Program Overview

Anthropology / Sociology Program Overview

Students receiving a BS or BA degree in Anthropology/Sociology will possess the following:

  • A solid foundation in the core academic disciplines of anthropology and sociology
  • A basic understanding of fundamental concepts in anthropology and sociology
  • A basic understanding of cross-cultural and intracultural perspectives
  • Ability to examine key issues affecting contemporary societies through the social science lenses of anthropology and sociology
  • Effective skills in critical thinking and discourse within the disciplines
  • Effective skills in analytical and reflective writing, and other types of appropriate writing
  • An ability to function effectively in small group work settings
  • Basic statistical and literacy skills
  • General computer literacy

Learning outcomes

Students receiving a BS or BA degree in Anthropology/Sociology will be able to demonstrate the following:

  1. Communication: Demonstrate a solid understanding of core concepts in anthropology and sociology through effective communication, including scholarly writing and public presentations.
  2. Inquiry: Demonstrate and apply cross-cultural perspectives, rooted in inquiry-based knowledge, in the analysis of social, economic, and political issues.
  3. Critical Thinking: Demonstrate effective skills in critical thinking, analytical and reflective writing, and appropriate discourse within the core disciplines.
  4. Civic Engagement: Identify, analyze, and address real world problems through scholarly and structured civic engagement.
  5. Integrated Learning: Learning involves making connections between one are or concept and another, or from one level to another.

Means of assessment

  • Successful completion of required and elective course work (appropriate for each concentration), with at least a C- in every graded course counted toward the major, and a 2.00 GPA for all courses counted toward the major.
  • Successful completion of the University Writing Requirement, in addition to writing-intensive courses in the major.
  • Successful completion of a statistics course utilizing computers and of writing projects requiring the use of computer and word processing, demonstrating computer literacy.
  • Successful completion of an appropriate senior paper, project, or practicum within one of the three concentrations, demonstrating the ability to research, practice, and/or analyze various topics within anthropology and/or sociology.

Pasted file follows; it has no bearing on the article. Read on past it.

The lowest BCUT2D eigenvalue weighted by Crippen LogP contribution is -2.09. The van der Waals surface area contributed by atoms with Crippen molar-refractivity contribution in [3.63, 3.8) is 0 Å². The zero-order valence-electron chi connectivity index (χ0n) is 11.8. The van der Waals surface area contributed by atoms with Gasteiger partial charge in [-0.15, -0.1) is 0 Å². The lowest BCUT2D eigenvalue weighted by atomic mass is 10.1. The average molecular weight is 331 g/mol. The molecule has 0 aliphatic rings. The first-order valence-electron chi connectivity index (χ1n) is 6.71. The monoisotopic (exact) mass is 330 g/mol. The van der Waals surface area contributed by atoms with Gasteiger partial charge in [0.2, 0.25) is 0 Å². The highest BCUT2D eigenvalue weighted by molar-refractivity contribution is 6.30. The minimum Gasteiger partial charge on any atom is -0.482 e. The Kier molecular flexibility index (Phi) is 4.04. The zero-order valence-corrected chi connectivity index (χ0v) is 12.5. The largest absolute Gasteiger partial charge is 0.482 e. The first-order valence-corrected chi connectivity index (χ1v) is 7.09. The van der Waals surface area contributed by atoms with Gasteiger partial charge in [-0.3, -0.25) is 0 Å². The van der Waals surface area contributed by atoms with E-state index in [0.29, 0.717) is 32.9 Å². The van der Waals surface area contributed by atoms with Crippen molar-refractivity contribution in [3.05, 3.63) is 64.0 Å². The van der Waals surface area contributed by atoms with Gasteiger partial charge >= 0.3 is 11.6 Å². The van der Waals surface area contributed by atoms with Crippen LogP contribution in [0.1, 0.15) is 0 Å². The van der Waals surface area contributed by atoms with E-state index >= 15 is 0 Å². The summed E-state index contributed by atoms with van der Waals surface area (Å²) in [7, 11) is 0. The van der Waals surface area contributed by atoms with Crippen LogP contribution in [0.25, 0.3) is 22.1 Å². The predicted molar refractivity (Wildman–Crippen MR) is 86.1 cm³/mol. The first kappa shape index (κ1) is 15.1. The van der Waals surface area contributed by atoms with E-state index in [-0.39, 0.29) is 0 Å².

• Successful completion of the ANTH/SOC Senior Seminar demonstrating an understanding of anthropological and sociological concepts, and the ability to display and apply this understanding in a public setting of one’s peers.

To ensure that students meet the above program outcomes, they demonstrate proficiency by means of the following (depending on the course): research papers, essays, in-class exams (essays, short answers, objective questions), take-home exams, map quizzes, group projects, individual and group presentations, library skills assignments, critical autobiographies and oral histories, production and analysis of surveys, development of formal research proposals, ethnographic observations and field-based research, reaction papers, summaries/ analysis papers based on readings, quizzes, formal debates, book reviews, literature reviews, and class participation and preparedness. Each assignment is assessed by means of specific evaluative criteria.

Requirements for the Bachelor of Arts or Bachelor of Science in Anthropology/Sociology

A “C-” grade or better is required in all graded Anthropology and Sociology courses that are used to meet program requirements. A 2.00 GPA or better in all transcripted Anthropology or Sociology courses, including both transferred courses and those taken at Eastern, is required for good standing within the program.

Students in all concentrations will be required to take a college-level statistics course of at least 4 credits with a grade of C- or better. Students must also complete a mathematics course at the 100-level or above, with a grade of “C-” or better. Each student must demonstrate computer literacy in a way appropriate to his or her individual plans and approved by the student’s adviser.

Anthropology program

For a concentration in Anthropology, students must complete Eastern graduation requirements, and at least 65 hours in Anthropology/Sociology to include:

  • ANTH 203 Cultural Anthropology (5), and
  • ANTH 220 Physical Anthropology (5)
  • At least 35 upper division hours in Anthropology are required, including: ANTH 356 Language & Culture (5), ANTH 360 Intro to Archaeology & Prehistory (5), ANTH 454 Anthropological History & Theory (5), and either ANTH 391 Applied Ethnographic Research (5) or ANTH 395 Archaeological Research Methods (5).
  • ANTH 499 Senior Seminar (1)
  • A 5 credit faculty-approved capstone such as: ANTH 401 Research and/or ANTH 405 Reading and Conference and/or ANTH 409 Practicum.
  • An additional 9 upper division elective credits in Anthropology to reach the minimum 35 credits.
  • At least 20 hours in Sociology, including SOC 204 or SOC 205.

Total credit hours: 65

Sociology programs